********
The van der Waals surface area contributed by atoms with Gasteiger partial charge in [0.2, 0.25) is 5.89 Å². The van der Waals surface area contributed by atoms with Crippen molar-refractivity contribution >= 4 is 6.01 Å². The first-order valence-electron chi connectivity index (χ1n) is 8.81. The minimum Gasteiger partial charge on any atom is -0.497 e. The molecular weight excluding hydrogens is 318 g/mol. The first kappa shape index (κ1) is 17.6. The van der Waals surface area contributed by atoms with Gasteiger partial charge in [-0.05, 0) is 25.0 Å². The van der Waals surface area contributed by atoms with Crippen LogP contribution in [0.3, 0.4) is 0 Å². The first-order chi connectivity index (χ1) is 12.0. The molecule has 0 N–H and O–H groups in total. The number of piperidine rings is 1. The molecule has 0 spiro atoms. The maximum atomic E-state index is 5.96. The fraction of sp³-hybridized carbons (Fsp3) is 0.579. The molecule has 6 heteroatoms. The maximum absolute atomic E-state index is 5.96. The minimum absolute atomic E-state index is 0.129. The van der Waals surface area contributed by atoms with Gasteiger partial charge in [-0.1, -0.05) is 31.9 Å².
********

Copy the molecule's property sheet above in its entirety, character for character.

The van der Waals surface area contributed by atoms with Gasteiger partial charge in [0.2, 0.25) is 5.89 Å². The van der Waals surface area contributed by atoms with Crippen molar-refractivity contribution >= 4 is 6.01 Å². The first-order valence-electron chi connectivity index (χ1n) is 8.81. The minimum Gasteiger partial charge on any atom is -0.497 e. The molecular weight excluding hydrogens is 318 g/mol. The first kappa shape index (κ1) is 17.6. The van der Waals surface area contributed by atoms with Gasteiger partial charge in [-0.05, 0) is 25.0 Å². The van der Waals surface area contributed by atoms with Crippen LogP contribution in [0.3, 0.4) is 0 Å². The first-order chi connectivity index (χ1) is 12.0. The molecule has 0 N–H and O–H groups in total. The number of piperidine rings is 1. The molecule has 0 spiro atoms. The maximum atomic E-state index is 5.96. The fraction of sp³-hybridized carbons (Fsp3) is 0.579. The molecule has 6 heteroatoms. The maximum absolute atomic E-state index is 5.96. The minimum absolute atomic E-state index is 0.129. The van der Waals surface area contributed by atoms with Gasteiger partial charge in [-0.1, -0.05) is 31.9 Å².